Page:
OECD Papers

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OECD Papers provides access to a collection of substantive papers not published as books or articles in other OECD series or journals. All subjects are covered, from the latest OECD research on macroeconomics and economic policies, to work in areas as varied as employment, education, environment, trade, science and technology, development and taxation. OECD Papers are available on a subscription basis. Now a part of the OECD Journal

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  25 Oct 2006
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Analytical Framework for Evaluating the Costs and Benefits of Extended Producer Responsibility Programmes
Extended Producer Responsibility (EPR) is an environmental policy approach under which the responsibility of producers for their products is extended to include the social costs of waste management, including the environmental impact of waste disposal. This paper sets out a framework for assessing the costs and benefits of EPR. As compared
with "conventional" waste management EPR involves the collection of particular end-of-life products, product categories or waste streams. In some cases these wastes would traditionally be handled appropriately through municipal waste management programs. Packaging would be one example. In other cases they might be handled, or might need to be handled, as special wastes which would be inappropriate for a municipal waste management programme. Solvents, scrap tires, used crankcase oil, lead acid batteries and electronics fit into this category. To evaluate the costs and benefit ratio for EPR programmes, the costs of these features need to be weighed against the benefits in terms of the reduced social costs of waste management, including the various externalities associated with landfilling or incineration and the environmental risks associated with "doing nothing" by maintaining existing practices.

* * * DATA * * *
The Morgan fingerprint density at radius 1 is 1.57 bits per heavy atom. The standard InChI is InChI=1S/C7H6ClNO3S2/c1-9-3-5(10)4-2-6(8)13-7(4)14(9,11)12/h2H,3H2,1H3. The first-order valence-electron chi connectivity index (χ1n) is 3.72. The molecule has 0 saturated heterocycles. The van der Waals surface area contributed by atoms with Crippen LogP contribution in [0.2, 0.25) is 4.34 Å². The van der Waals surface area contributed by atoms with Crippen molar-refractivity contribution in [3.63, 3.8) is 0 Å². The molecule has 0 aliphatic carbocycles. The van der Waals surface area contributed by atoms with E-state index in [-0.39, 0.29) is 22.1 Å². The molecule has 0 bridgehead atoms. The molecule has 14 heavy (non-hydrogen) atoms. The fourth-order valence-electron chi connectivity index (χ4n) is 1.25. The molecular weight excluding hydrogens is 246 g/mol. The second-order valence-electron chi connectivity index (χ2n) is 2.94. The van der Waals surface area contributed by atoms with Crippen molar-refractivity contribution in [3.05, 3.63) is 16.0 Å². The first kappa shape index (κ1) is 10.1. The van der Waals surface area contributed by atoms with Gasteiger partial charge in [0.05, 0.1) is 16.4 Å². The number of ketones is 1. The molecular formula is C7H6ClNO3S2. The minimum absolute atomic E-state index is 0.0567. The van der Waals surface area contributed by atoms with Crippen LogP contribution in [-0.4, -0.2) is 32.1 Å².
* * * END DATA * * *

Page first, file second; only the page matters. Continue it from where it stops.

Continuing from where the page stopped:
As compared with alternative policy instruments, an attraction of EPR is the incentive it creates for producers to consider post-consumer waste-management costs when making decisions about product design and marketing. Such "Design-for-Environment" incentives are an important part of the overall assessment of EPR, but their practical
evaluation could be difficult.
  25 Oct 2006
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Impacts of Unit-based Waste Collection Charges
This report explores the costs and benefits of systems for charging householders for waste. The study looks only at charges which vary with the amount and characteristics of the waste collected, referred to in the report as differential and variable rate, or DVR, charging systems. It is not concerned with taxes or charges levied on householders which
do not vary according to how the waste collection services are used. The study uses a cost-benefit approach to attempt to draw out whether the balance of effects of such systems is positive or negative...
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